When you look at the Sun on a day where there's a clear sky, you normally expect to see a blinding orb of light. But every once in a while, the atmosphere has a bit of a surprise for us, and gives us a sight that's rare and unfamiliar. Rachel Perry, an amateur photographer from Virginia Beach, wrote in (along with the above picture) after observing this phenomenon she would never captured before. The short answer is that this is known as a Sun Pillar, but the science behind it is completely fascinating. Let's dive in. If all we had to work with were the emitted light from the Sun, optical phenomena like this would never, ever occur. The Sun emits a fascinating set of light that we can coarsely model as a blackbody: a perfect absorber that's heated up to a specific temperature, where it radiates energy away. It's an excellent approximation, but science has done even better than this approximation. The Sun is not actually a solid, perfectly absorptive body, but rather emits light from many different surfaces throughout its tenuous outer layers. This matters, because the lower-down layers are at a higher temperature than the uppermost layers, so it's more accurate to model the Sun as the sum of a series of blackbodies, as you see above. Moreover, the Sun contains a wide variety of atoms, and these atoms absorb light at specific frequencies (below), meaning there are "gaps" in the light that actually leaves the Sun. As it travels through the void of empty space, this light simply spreads out in a spherical shape as it radiates omnidirectionally away from the Sun. If we lived on a world without an atmosphere at all, this is exactly the light we would observe: the same light that the Sun itself radiated away. But we live on planet Earth, which - to an astronomer, at least - is like viewing the entire Universe from the bottom of a swimming pool. Our atmosphere absorbs, scatters, or reflects a large portion of the sunlight that strikes it, even on a perfectly clear day. The absorbed light gets re-radiated as infrared light; the scattered light affects different wavelengths to different degrees and turns the sky blue; the reflected light returns back to space. The majority of the sunlight that strikes our atmosphere will makes it through, however, and that's what we observe when it's perfectly clear. Now, we have to add one more layer of complexity to understand what is going on: the properties of our atmosphere. If you thought our atmosphere was about 4 parts nitrogen to 1 part oxygen, congratulations, as that's exactly what the majority of Earth's atmosphere is composed of. There's about 1% argon sprinkled in there, along with trace amounts of carbon dioxide, methane, and other gases as well. But the atmosphere also contains water vapor: in large (about 1-2%) quantities that vary with time and specific conditions. Moreover, the atmosphere also has severe temperature gradients to it, which does something very interesting when you throw water vapor into the mix. At some point, the temperature will be such that the water will no longer remain in the gaseous phase, and will either condense into liquid droplets (forming the clouds you are familiar with) or go all the way into the solid phase, forming ice. While you might think about atmospheric ice in the form of hailstones or sleet, what is actually far more common, particularly at very high altitudes, is that very small crystals are formed high up in the atmosphere. These crystals do not look like the complex snowflakes you are accustomed to, but rather preferentially form into a hexagonal shape: one of the most common shapes for ice crystals made of small numbers of water molecules. All hexagonally shaped ice crystals have the same angles at their vertices, which leads to the same angles-of-reflection for any sunlight that strikes it. Those same optical properties that are at play in the atmosphere in general - refraction, reflection, transmission, scattering, etc. - still occur among these ice crystals, but the results are far more striking and spectacular. The hexagonal symmetry can make long pillars (known as columns) or thin plates, but they all have the same angles between each of their faces. When those crystals are created, they are always heavier-than-air, which is true for all forms of ice. As these ice crystals start to fall, they are slowed by air resistance, and the specific balance between air resistance and the crystals themselves will determine their orientation relative to our line-of-sight. Plate crystals normally drift downward like leaves, with the large face parallel to the ground, while column crystals are normally oriented horizontally. When the sunlight strikes those crystals, however, it always causes the light to reflect off at a set of predictable angles, while we are only capable of observing the light that's at just the right angle to strike our eyes. This typically manifests in only three ways: a large halo of light that's at a specific separation angle (22) from the Sun (from randomly oriented crystals), a pillar of light that's due to vertical reflections from either plate crystals (when the Sun is very close to the horizon) or column crystals (when the Sun is somewhat higher), or a combination of the two effects, where horizontal crystals reflect light from the vertical parts of a halo, creating the "flared" halo effect known as a sun dog. The fact that the picture in question was taken about an hour after sunrise indicates that the dominant pillar effect is due to largely to column crystals that are falling through the atmosphere, both above and below the Sun's apparent location. Given the date, time, and location of the event, the Sun is approximately 9 above the horizon at the moment this photograph was snapped. Investigations into the optical properties of various light pillars (which include not only sun pillars, but similar pillars due to the Moon or any other, even artificial, light sources) have taught us that the thin plate crystals are responsible for pillars where the Sun is below or very near (within 6 of) the horizon, while the horizontally-oriented column crystals are primarily responsible for the pillars when the Sun is at higher positions (up to 20 above the horizon). The dominant cause of this observed pillar, therefore, is likely due to column crystals. What is fascinating about this particular sun pillar that was captured here is that it comes along with an even rarer optical phenomenon: an elliptical halo. Elliptical haloes are only rarely visible, and are one of the least well-understood optical phenomena we observe in our atmosphere. There can be up to three elliptical rings seen at once around the Sun, but normally they are entirely lost in the Sun's bright glare. While we do not know for certain what causes these elliptical haloes, one fascinating approach is to simulate what could create this optical phenomenon with ray-tracing. Instead of hexagonal plate or column crystals, it's plausible that some of these crystals could be flawed plates: where the top and bottom faces are not completely flat, but are instead very shallow pyramids, with angles that depart from perfect flatness by only 1-to-3. But we also have to be careful about ascribing 100% of the optical phenomena we see here to the atmosphere alone. Oftentimes, particularly when it comes to photographing bright objects like the Sun, there are internal reflections and optical effects that occur inside the components of the camera itself. Many of the rays you see in photos like this may not appear to your eyes; this becomes clear when you notice the rays coming off of the water's reflection, which one only sees in photographs, not with direct observations. Nevertheless, both the pillar and the elliptical halo are definitely real, and the photographer was very fortunate to be able to catch them. Fewer than 1-in-1,000 sunsets and sunrises contain these remarkable phenomena; to everyone who gets to see or experience one for themselves, appreciate that you are being treated to something that most humans will never encounter even once. Almost all of the atmospheric phenomena that result in light appearing in a location other where the main source is are due to either ice crystals or water droplets in the atmosphere. While rainbows and glories arise from water droplets, almost everything else we observe is due to ice crystals. Here, we are treated not only to the sun pillar phenomenon, but also an accompanying set of very rare elliptical haloes, made possible only by the right conditions that are still in the process of being uncovered. Whatever the cause, it's one more reminder to take in the spectacular sights that the natural world has to offer. You never know how it will wind up surprising and amazing you unless you look. Send in your Ask Ethan questions to startswithabang at gmail dot com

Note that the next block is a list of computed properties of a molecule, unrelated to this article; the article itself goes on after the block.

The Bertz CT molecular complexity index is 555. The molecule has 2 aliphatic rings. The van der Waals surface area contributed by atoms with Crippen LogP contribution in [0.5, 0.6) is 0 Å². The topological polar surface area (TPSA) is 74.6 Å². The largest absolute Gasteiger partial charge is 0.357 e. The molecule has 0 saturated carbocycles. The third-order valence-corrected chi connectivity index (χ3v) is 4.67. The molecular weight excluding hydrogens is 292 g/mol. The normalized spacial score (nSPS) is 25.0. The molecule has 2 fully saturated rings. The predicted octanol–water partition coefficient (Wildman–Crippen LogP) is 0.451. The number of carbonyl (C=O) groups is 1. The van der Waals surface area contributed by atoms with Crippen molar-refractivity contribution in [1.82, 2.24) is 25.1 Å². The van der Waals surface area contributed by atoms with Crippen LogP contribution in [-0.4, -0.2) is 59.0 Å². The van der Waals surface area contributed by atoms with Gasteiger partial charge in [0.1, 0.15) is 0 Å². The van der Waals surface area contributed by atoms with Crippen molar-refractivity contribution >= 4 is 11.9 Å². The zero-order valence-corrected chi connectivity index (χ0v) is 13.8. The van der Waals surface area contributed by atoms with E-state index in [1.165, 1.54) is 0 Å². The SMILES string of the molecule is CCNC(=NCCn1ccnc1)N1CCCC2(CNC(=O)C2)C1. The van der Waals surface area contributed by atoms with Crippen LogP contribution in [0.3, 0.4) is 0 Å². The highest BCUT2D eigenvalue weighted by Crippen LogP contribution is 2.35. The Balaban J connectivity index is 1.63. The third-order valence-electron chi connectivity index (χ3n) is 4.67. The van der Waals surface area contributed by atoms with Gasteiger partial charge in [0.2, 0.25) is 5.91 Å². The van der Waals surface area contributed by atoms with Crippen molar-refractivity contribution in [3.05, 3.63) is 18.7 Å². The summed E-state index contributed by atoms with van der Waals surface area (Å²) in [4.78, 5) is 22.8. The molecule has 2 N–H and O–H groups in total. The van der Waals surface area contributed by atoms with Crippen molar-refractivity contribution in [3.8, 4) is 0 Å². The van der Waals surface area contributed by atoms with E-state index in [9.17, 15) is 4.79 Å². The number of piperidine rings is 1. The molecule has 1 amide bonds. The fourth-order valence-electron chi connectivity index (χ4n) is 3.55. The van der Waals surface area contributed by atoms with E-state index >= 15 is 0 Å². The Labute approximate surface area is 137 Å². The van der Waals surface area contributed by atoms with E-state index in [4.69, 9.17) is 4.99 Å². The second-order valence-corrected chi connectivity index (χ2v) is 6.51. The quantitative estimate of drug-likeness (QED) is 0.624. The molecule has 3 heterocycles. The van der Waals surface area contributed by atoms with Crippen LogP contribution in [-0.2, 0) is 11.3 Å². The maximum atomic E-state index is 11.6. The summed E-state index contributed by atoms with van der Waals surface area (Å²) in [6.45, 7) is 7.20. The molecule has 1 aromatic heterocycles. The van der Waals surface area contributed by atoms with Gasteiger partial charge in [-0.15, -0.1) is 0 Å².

3. How can the Catholic Church be considered a pillar of morality when...?